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Wednesday, October 21, 2020  Spokane, Washington  Est. May 19, 1883
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Spin Control

Passage of levy cliff bill doesn’t mean Legislature will finish on time

OLYMPIA – Sen. Kevin Ranker, far left, tries to make a point to Sen. Joe Fain, R-Auburn, as Sens. John Braun and Christina Rolfes and Senate Democratic spokesman Aaron Wasser look on. Some senators engaged in a contentious debate over school funding measures at the press table on March 6 even though the Senate had adjourned for the day. (Jim Camden / The Spokesman-Review)
OLYMPIA – Sen. Kevin Ranker, far left, tries to make a point to Sen. Joe Fain, R-Auburn, as Sens. John Braun and Christina Rolfes and Senate Democratic spokesman Aaron Wasser look on. Some senators engaged in a contentious debate over school funding measures at the press table on March 6 even though the Senate had adjourned for the day. (Jim Camden / The Spokesman-Review)

In less than 24 hours last week, lawmakers passed a controversial piece of legislation with healthy majorities in both chambers – a feat that is rare at any time except when they are nearing the end of a session and are eager to get the heck out of Dodge.

It’s something that they would normally have strained their collective rotator cuffs from self-congratulatory back-patting. But the accomplishment was tempered by the fact that those 24 hours came after nearly two months of partisan plotting and sniping on the issue, which doesn’t bode well for the bigger task ahead.

The legislation was a one-year delay in the impending reduction in school district’s taxing authority, something that could be seen as vital to the budgetary stability of Washington’s schools or a change that will be made moot in the coming months.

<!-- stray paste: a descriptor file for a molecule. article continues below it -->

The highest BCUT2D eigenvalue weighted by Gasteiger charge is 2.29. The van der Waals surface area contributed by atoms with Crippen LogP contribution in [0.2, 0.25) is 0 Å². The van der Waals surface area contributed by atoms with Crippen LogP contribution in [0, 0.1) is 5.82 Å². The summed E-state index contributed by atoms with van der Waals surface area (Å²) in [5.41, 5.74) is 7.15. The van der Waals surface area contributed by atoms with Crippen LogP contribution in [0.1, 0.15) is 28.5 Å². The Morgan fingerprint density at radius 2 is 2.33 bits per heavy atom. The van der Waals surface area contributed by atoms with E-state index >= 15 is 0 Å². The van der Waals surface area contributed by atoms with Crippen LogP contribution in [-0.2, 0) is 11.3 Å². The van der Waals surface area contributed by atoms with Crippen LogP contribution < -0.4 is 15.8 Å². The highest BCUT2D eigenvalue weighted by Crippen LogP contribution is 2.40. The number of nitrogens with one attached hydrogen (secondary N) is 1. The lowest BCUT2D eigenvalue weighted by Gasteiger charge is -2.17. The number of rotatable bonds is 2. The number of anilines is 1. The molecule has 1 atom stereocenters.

Whether it’s consequential or inconsequential depends on the legislators ability to reform public education and the taxes that pay for it, which could be listed as the raison d’être of the 2017 session if one could say a session has a single raison. Or any at all.

Two days before voting to forestall what’s commonly called the levy cliff, the Senate lurched to a contentious ending as Democrats tried to force the levy issue onto the floor after Republicans had tried (and failed) to force a vote on raising taxes that almost no one in the chamber wanted to raise. It ended so quickly that some members still needed time to let off rhetorical steam, so they gathered around the press table and continued the debate, sometimes using recriminations like “liar” – a slur that would not be allowed on the Senate floor.

Perhaps it was necessary for that steam to escape the pressure cooker valve to soften up both sides for the eventual deal over the levy cliff extension. But the fact the Legislature needed two months to do what almost everyone acknowledged was going to be done bodes ill for lawmakers finishing their business without going into overtime.

As he commended lawmakers for passing the bill, Gov. Jay Inslee was circumspect in predicting they would come up with school reform package in the 50 or so days left in the regular session. They absolutely could, he said, but added: “I’m not going to advise people to place bets on any particular outcome.”

When it comes to wagers on whether the Legislature will finish in the allotted time, Spin Control always bets the over. In six of the last seven years, that’s been the winning bet, and we’re pretty confident it will be this year, too.



Jim Camden
Jim Camden joined The Spokesman-Review in 1981. He is currently the political reporter and state government reporter in the newspaper's Olympia bureau office.

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